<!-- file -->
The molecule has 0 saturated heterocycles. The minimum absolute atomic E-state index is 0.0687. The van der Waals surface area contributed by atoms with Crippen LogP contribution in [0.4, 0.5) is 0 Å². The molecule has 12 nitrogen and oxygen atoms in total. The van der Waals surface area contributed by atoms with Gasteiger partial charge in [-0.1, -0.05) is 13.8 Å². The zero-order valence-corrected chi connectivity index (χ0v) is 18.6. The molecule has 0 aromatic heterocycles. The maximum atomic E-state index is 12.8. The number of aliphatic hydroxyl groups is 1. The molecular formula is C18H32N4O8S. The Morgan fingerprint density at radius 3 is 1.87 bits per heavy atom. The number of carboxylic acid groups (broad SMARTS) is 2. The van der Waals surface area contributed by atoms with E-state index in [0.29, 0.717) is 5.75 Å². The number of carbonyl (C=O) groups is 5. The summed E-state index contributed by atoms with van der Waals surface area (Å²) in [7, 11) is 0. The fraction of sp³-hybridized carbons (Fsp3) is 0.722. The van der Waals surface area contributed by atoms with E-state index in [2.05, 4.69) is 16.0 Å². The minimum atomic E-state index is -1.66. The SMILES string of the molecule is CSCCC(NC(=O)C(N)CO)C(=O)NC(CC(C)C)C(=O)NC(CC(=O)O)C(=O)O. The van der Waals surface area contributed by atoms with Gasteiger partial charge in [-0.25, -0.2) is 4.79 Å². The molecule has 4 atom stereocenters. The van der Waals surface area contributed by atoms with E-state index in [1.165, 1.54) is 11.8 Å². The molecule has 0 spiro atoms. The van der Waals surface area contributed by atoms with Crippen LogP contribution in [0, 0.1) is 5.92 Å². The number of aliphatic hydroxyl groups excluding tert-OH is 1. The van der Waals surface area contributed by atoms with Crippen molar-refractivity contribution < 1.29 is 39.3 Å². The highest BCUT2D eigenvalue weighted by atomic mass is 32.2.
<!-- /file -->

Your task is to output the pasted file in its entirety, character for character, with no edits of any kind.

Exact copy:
The molecule has 0 saturated heterocycles. The minimum absolute atomic E-state index is 0.0687. The van der Waals surface area contributed by atoms with Crippen LogP contribution in [0.4, 0.5) is 0 Å². The molecule has 12 nitrogen and oxygen atoms in total. The van der Waals surface area contributed by atoms with Gasteiger partial charge in [-0.1, -0.05) is 13.8 Å². The zero-order valence-corrected chi connectivity index (χ0v) is 18.6. The molecule has 0 aromatic heterocycles. The maximum atomic E-state index is 12.8. The number of aliphatic hydroxyl groups is 1. The molecular formula is C18H32N4O8S. The Morgan fingerprint density at radius 3 is 1.87 bits per heavy atom. The number of carboxylic acid groups (broad SMARTS) is 2. The van der Waals surface area contributed by atoms with E-state index in [0.29, 0.717) is 5.75 Å². The number of carbonyl (C=O) groups is 5. The summed E-state index contributed by atoms with van der Waals surface area (Å²) in [7, 11) is 0. The fraction of sp³-hybridized carbons (Fsp3) is 0.722. The van der Waals surface area contributed by atoms with E-state index in [2.05, 4.69) is 16.0 Å². The minimum atomic E-state index is -1.66. The SMILES string of the molecule is CSCCC(NC(=O)C(N)CO)C(=O)NC(CC(C)C)C(=O)NC(CC(=O)O)C(=O)O. The van der Waals surface area contributed by atoms with Gasteiger partial charge in [-0.25, -0.2) is 4.79 Å². The molecule has 4 atom stereocenters. The van der Waals surface area contributed by atoms with E-state index in [1.165, 1.54) is 11.8 Å². The molecule has 0 spiro atoms. The van der Waals surface area contributed by atoms with Crippen LogP contribution in [0, 0.1) is 5.92 Å². The number of aliphatic hydroxyl groups excluding tert-OH is 1. The van der Waals surface area contributed by atoms with Crippen molar-refractivity contribution < 1.29 is 39.3 Å². The highest BCUT2D eigenvalue weighted by atomic mass is 32.2.